3
$\begingroup$

I was solving a normal-mode problem and got a different result for the quadratic equation. The book provides a simpler solution than mine so I suspect I am the one who's wrong. Let's check it out.

Let us start from the following determinant

$$ \begin{vmatrix} \omega_o^2-\omega^2 & \frac{-ieB\omega}{m} \\ \frac{ieB\omega}{m} & \omega_o^2-\omega^2 \\ \end{vmatrix}= (\omega_o^2-\omega^2)^2-\Big(\frac{eB\omega}{m}\Big)^2=\omega^4-\Big[\Big(\frac{eB}{m}\Big)^2+2\omega_0^2\Big]\omega^2+\omega_0^4 $$

OK so far.

From here on I proceeded as follows; I looked for the roots, i.e. $\omega^4-\Big[\Big(\frac{eB}{m}\Big)^2+2\omega_0^2\Big]\omega^2+\omega_0^4=0$

$$\omega^2= \frac 1 2 \Big[\Big(\frac{eB}{m}\Big)^2+2\omega_0^2 \pm\ \sqrt{\Big[\Big(\frac{eB}{m}\Big)^2+2\omega_0^2\Big]^2-4\omega_0^4}\Big]$$

This leads to pretty ugly roots for $\omega$.

However, the book states that $(\omega_o^2-\omega^2)^2-\Big(\frac{eB\omega}{m}\Big)^2$ leads to $\omega^2 \pm \frac{eB\omega}{m} - \omega_o^2$. This leads to good looking roots for $\omega$.

My struggle is that I do not see how to show that's indeed the case.

$\endgroup$
3
  • $\begingroup$ Is there anything on RHS of these equations? $\endgroup$
    – Paras
    Jul 7, 2020 at 12:12
  • 1
    $\begingroup$ @Paras note that firstly we compute the determinant and then we look for the roots of such computation (i.e. we equate such computation to zero). $\endgroup$
    – JD_PM
    Jul 7, 2020 at 12:21
  • $\begingroup$ You appear to have made a mistake by absorbing the constant $\left(\tfrac{eB\omega}{m}\right)^2$ into the $\omega^2$ term. $\endgroup$
    – J.G.
    Jul 8, 2020 at 6:49

3 Answers 3

7
$\begingroup$

Factorise $(\omega_0^2 - \omega^2)^2 - \left({\dfrac {eBw} m}\right)^2$ by difference of two squares and you get:

$\left({\omega_0^2 - \omega^2 - \left({\dfrac {eBw} m}\right) }\right) \left({\omega_0^2 - \omega^2 + \left({\dfrac {eBw} m}\right) }\right)$

which gets you practically there.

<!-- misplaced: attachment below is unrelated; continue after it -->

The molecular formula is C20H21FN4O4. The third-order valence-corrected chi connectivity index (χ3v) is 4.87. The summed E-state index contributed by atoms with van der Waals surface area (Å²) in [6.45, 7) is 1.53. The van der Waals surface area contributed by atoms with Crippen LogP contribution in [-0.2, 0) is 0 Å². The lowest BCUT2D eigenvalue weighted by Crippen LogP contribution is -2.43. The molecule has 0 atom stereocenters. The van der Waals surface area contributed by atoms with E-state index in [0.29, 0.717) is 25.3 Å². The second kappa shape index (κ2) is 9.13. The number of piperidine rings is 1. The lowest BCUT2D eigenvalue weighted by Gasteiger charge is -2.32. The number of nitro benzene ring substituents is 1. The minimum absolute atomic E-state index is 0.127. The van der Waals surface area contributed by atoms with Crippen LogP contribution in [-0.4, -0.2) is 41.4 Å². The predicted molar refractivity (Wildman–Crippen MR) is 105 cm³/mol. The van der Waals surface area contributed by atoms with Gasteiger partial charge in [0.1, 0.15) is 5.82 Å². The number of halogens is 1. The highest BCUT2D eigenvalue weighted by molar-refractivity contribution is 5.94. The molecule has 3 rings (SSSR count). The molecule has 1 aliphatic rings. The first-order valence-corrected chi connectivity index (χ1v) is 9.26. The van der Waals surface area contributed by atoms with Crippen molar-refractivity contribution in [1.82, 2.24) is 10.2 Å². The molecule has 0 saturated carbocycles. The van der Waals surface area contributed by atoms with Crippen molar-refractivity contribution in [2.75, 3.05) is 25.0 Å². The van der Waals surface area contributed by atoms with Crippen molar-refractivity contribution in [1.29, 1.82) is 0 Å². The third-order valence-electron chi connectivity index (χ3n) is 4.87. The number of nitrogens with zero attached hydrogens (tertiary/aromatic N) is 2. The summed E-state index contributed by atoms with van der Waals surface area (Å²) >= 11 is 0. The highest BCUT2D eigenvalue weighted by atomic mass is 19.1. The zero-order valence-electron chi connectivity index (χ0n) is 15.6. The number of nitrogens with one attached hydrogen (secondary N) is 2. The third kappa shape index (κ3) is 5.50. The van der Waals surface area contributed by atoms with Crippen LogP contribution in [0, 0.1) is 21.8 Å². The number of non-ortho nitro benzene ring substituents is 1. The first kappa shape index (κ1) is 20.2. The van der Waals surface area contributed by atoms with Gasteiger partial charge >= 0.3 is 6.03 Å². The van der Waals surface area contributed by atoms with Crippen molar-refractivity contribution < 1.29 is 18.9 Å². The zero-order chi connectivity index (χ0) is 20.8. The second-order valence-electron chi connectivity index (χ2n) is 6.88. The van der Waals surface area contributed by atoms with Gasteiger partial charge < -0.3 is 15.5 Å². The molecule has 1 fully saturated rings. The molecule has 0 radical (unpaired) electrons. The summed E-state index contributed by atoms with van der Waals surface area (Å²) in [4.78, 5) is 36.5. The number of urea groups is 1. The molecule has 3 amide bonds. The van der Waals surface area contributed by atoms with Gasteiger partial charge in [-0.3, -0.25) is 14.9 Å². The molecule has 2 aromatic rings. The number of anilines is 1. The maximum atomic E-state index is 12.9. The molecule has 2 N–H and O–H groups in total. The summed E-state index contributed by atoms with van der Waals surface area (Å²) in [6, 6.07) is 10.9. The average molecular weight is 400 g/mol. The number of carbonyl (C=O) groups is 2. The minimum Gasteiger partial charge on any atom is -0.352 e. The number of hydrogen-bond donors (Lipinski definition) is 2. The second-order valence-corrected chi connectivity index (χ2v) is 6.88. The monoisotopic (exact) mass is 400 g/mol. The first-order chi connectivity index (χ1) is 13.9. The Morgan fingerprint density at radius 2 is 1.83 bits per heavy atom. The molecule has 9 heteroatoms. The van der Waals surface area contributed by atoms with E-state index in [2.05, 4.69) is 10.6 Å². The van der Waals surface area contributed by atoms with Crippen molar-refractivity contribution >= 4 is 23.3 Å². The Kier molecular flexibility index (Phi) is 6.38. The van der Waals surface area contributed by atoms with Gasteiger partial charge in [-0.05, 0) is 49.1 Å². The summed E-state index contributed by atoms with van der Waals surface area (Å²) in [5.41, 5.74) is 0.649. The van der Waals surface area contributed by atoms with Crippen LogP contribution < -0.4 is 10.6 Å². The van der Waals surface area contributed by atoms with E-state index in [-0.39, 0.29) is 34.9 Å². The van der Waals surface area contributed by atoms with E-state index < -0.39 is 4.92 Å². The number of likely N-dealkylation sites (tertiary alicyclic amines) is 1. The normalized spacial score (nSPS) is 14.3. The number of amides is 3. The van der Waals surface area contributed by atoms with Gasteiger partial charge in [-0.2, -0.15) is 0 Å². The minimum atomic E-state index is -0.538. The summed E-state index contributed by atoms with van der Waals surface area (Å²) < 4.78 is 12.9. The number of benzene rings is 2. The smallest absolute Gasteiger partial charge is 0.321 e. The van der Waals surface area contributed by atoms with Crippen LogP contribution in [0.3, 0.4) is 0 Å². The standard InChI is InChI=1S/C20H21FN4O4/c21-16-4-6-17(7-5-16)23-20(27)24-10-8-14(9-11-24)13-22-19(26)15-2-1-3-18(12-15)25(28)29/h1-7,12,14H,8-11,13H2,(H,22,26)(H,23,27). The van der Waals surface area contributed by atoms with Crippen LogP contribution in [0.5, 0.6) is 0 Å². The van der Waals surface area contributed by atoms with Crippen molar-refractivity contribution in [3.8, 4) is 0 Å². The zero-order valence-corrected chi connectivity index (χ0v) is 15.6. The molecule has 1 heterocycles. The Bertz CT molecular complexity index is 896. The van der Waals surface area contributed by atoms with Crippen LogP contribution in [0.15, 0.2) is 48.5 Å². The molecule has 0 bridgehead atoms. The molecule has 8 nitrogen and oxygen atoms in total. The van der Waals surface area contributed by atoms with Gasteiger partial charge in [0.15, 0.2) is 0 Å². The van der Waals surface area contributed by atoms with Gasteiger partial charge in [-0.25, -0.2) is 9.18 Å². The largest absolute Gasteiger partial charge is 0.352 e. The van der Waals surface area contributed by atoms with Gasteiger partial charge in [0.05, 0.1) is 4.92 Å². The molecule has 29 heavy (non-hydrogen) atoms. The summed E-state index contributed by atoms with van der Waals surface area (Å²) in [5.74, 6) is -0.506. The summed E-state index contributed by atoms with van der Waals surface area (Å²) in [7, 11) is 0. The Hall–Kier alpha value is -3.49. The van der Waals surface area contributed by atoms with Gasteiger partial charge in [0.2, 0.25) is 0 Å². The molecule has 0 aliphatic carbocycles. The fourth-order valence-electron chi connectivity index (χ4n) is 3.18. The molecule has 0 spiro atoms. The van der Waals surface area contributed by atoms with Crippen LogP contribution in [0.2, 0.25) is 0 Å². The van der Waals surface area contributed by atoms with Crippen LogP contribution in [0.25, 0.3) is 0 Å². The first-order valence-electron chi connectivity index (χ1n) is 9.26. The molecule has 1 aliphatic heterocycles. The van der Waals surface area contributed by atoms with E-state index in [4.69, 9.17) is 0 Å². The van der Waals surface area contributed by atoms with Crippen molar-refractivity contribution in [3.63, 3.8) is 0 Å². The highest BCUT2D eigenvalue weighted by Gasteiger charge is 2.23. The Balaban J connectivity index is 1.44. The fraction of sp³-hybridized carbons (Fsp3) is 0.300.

Note that the equation you are left with is itself a quadratic which has not yet been solved.

$\endgroup$
2
  • 1
    $\begingroup$ Ahhh so the key was to use $(a^2-b^2)=(a+b)(a-b)$; neat! $\endgroup$
    – JD_PM
    Jul 7, 2020 at 12:39
  • 10
    $\begingroup$ @JD_PM: One of the keys to success in physics is not to forget the mathematical tools you learned in high school, even after you've acquired a bunch of shiny new university-level mathematical tools to play with. $\endgroup$ Jul 7, 2020 at 21:53
7
$\begingroup$

The book simply use the well-known equivalence $\:A^2=B^2\iff A=\pm B$.

Namely, in the present case: $$(\omega_o^2-\omega^2)^2=\Bigl(\frac{eB\omega}{m}\Bigr)^{\!2}\iff \omega_o^2-\omega^2=\pm\frac{eB\omega}{m}\iff \omega^2 \pm\frac{eB\omega}{m}-\omega_o^2=0$$

$\endgroup$
2
  • 1
    $\begingroup$ Neater than my analysis. Nice one. $\endgroup$ Jul 7, 2020 at 16:36
  • $\begingroup$ @PrimeMover: Thank you for your kind appreciation! $\endgroup$
    – Bernard
    Jul 7, 2020 at 18:11
6
$\begingroup$

$$ 4\omega^2 = 2\Big(\frac{eB}{m}\Big)^2+4\omega_0^2 \pm\ 2\sqrt{\Big[\Big(\frac{eB}{m}\Big)^2+2\omega_0^2\Big]^2-4\omega_0^4}\\ = 2\Big(\frac{eB}{m}\Big)^2+4\omega_0^2 \pm\ 2\sqrt{\Big(\frac{eB}{m}\Big)^4+ 4\Big(\frac{eB}{m}\Big)^2 \omega_0^2}\\ = 2\Big(\frac{eB}{m}\Big)^2+4\omega_0^2 \pm\ 2\Big(\frac{eB}{m}\Big)\sqrt{\Big(\frac{eB}{m}\Big)^2+ 4 \omega_0^2}\\ = \left[ \frac{eB}{m} \pm \sqrt{\Big(\frac{eB}{m}\Big)^2+ 4 \omega_0^2} \right]^2\\ $$ so it gives you the "nice" formula for the roots of $\omega^2 \pm \frac{eB\omega}{m} - \omega_0^2$

$\endgroup$
5
  • $\begingroup$ How much simpler would it be to factorise that quartic using difference of two squares first, though? $\endgroup$ Jul 7, 2020 at 12:33
  • 2
    $\begingroup$ it is simpler, but I wanted to prove directly that the even using the other way, you could obtain the nicer formula for the roots anyway, since the OP couldn't see it $\endgroup$
    – Exodd
    Jul 7, 2020 at 12:36
  • $\begingroup$ Fair comment. Fair play for multiplying through by 4 first, by the way, I didn't actually think of that. It does make it easier to handle. $\endgroup$ Jul 7, 2020 at 12:38
  • $\begingroup$ @Exodd Your answer taught me how to get the desired answer out of mine; +1 $\endgroup$
    – JD_PM
    Jul 7, 2020 at 12:41
  • 1
    $\begingroup$ In many cases I find that when a question asks "how does X lead to Y", people will often answer "here is how you find Y without using X" which might solve the broader problem but is not very useful to explaining what the question actually asked. So thank you for posting this Exodd. $\endgroup$
    – David Z
    Jul 7, 2020 at 20:59

Your Answer

By clicking “Post Your Answer”, you agree to our terms of service, privacy policy and cookie policy

Not the answer you're looking for? Browse other questions tagged or ask your own question.